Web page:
In the text, Moses says, “See, I have set before you today life and good, death and evil.  If you obey the commandments of the LORD your God that I command you today, by loving the Lord your God, by walking in His ways, and by keeping the commandments and His statutes and His rules, then you shall live and multiply, and the Lord your God will bless you in the land that you are entering to take possession of it.”

You see, we are not doomed to an unknown fate.  God wants us to have life, liberty, prosperity, health, and all which makes for an abundant life.  We can reject this offer, and pay the consequences.  God loves us and wishes for us only the best.  God is not a vindictive God who punishes.  We bring punishment on ourselves by breaking God’s immutable and eternal laws.  Suffering and misfortune naturally follow disobedience.  Like it was for the Israelites, our choice is to love or not to love God.  God’s grace brings us abundant life now, but, far more important, it brings us eternal life forever rather than eternal death.

Today we live in a society much like the Canaanite civilization that the Israelites entered once they crossed the river.  The Canaanites worshipped the fertility gods and goddesses, and many people in our society try to find ultimate fulfillment and pleasure in sexual license.  The false gods in today’s world are secularism, pluralism, materialism, escapism via drugs and sex, and individualism at all costs.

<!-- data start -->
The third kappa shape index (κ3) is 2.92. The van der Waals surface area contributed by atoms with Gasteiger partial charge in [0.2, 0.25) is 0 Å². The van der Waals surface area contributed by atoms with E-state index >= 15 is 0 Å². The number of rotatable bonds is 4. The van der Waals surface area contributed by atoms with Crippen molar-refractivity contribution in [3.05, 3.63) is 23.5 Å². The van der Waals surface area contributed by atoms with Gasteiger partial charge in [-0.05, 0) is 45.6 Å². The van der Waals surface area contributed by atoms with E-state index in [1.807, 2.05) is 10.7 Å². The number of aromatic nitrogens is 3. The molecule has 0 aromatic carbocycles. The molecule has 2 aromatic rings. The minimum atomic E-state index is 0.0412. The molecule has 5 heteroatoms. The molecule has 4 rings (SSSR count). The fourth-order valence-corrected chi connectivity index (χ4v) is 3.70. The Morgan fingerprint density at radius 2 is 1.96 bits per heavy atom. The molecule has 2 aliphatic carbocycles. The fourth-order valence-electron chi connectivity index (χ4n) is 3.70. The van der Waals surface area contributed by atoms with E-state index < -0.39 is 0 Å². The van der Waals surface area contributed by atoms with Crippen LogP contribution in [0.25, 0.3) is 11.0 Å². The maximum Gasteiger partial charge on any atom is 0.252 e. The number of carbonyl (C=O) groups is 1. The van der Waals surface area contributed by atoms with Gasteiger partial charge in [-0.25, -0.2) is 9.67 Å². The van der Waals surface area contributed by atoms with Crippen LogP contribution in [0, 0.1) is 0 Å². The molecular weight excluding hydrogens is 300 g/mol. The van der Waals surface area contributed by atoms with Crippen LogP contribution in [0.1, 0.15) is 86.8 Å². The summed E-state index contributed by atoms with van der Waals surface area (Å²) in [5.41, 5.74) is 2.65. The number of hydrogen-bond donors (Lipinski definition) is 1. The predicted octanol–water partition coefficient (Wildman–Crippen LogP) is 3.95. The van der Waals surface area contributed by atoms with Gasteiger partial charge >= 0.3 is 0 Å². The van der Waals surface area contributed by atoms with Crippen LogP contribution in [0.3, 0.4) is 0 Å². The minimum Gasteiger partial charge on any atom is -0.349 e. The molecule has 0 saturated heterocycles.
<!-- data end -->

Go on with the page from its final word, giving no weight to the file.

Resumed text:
Today, Jase’s parents made a choice, a choice of life for their son.  At six months of age, Jase isn’t old enough to choose to follow God’s way.  That’s why his parents had to act and speak for him.  His parents, unlike Alice in Wonderland, do indeed know where they want Jase to go.  They brought him to the baptismal font today, because they have chosen life over death.

You see, to choose to be baptized into Christ is to choose life rather than death.  Mark 16:16 says, “Whoever believes and is baptized will be saved.”  The Apostle Peter says in Acts 2:38-39, “Repent and be baptized, every one of you, in the name of Jesus Christ for the forgiveness of your sins.  And you will receive the gift of the Holy Spirit.  The promise is for you and your children.”